Note: The term primary custodial parent refers to the parent who has his or her child more than half of the time. The non-primary custodial parent may, or may not, be entitled to child visitation with his or her child, depending on the circumstances.

Note: Parents do not have rights or responsibilities to child custody and/or child visitation to emancipated minors; however, child support obligations may continue in favor of an emancipated minor in certain conditions. See Emancipated Minors Rights.

Establishing Child Visitation Rights

If the child’s parents are married, child custody and visitation orders may be requested as part of a divorce, a legal separation, and/or a request for domestic violence restraining order.

When the child’s parents are not married, child custody and visitation orders may be requested by filing for a domestic violence restraining order against the other parent and in favor of a shared child, or by filing a paternity suit, also called a parentage action, which is required to establish father’s rights to child custody, support, and visitation.

 

Also, Grandparents, adoptive stepparents, legal guardians, and other persons closely connected to a child may request visitation with the child.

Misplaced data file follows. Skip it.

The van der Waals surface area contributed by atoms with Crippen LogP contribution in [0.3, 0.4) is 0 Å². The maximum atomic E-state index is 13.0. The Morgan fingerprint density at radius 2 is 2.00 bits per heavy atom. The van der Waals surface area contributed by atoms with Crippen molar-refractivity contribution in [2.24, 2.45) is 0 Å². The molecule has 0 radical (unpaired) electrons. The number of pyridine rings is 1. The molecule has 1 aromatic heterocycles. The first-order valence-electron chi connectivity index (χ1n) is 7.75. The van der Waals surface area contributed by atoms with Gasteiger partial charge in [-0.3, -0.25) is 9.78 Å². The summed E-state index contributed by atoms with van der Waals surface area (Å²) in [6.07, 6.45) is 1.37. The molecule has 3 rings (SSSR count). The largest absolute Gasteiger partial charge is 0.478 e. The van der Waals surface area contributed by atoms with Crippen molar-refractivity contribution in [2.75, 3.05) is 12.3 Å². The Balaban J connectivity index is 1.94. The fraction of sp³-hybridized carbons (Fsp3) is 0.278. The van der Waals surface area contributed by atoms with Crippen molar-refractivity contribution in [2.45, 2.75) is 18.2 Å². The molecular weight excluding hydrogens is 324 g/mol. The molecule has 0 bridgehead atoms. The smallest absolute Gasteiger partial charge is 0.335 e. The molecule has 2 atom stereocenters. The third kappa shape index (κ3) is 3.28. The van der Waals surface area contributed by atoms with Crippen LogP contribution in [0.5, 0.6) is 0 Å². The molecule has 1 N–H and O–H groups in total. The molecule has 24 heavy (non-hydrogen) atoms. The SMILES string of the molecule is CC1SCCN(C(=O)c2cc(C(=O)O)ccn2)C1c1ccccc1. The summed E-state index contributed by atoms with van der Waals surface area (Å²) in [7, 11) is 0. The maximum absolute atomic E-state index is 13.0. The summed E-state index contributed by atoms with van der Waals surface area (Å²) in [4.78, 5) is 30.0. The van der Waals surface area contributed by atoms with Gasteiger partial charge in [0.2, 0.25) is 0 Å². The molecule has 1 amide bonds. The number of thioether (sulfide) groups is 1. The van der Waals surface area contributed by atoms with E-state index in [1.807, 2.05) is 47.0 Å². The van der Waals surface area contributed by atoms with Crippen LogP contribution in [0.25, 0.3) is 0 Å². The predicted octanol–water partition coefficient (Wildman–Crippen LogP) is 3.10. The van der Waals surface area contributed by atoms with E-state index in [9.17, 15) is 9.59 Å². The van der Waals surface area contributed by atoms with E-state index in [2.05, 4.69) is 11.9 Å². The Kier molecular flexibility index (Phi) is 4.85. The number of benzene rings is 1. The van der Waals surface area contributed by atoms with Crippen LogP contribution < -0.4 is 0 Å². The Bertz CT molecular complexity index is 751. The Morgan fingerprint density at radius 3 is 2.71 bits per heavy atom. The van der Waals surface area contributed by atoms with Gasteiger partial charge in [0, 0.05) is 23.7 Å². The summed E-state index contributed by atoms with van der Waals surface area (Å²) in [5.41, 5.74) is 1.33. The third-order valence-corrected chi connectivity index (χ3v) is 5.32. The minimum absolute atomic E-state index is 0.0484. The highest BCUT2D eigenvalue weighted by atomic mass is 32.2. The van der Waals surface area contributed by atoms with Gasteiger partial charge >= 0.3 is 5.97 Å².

Note: A biological father is not automatically considered a child legal parent. If the child’s father was not married to the child’s mother at the time of their child’s birth, then a biological father will need to first establish his parentage in a paternity suit before he may establish rights to child visitation (or child custody and/or child support).

Caution: Child custody and visitation cases are complex legal matters. Legal forms do not provide information on any of the following important issues: drafting supporting declarations to avoid inculpatory statements, investigations, subpoenaing medical, school, civil or criminal records, examination of witnesses, court procedure and rules, mediation advice, adherence to evidence law, criminal law, and/or family law, and more.

Mistakes are costly, and sometimes irreversible. Family law judges are not lenient on the rules of law and legal procedures just because the petitioner or respondent is not aware of those legal rules. Therefore, a person seeking to establish legal permission to visit a child, or a person objecting to another person’s request for child visitation, should contact a family law lawyer without delay.

Family Law Mediation

If persons cannot agree on child custody or visitation issues the judge will send both persons to family law mediation. Family law mediation is an attempt to resolve any child custody and/or visitation issues with the assistance of a family court mediator. A mediator will attempt to resolve the child custody and visitation issues, or at least narrow the issues to as few as possible.

After mediation, the mediator will report his or her findings to the judge and make a child custody and/or child visitation recommendation for the judge to consider. Persons may disagree with a mediation report and recommendation for various reasons.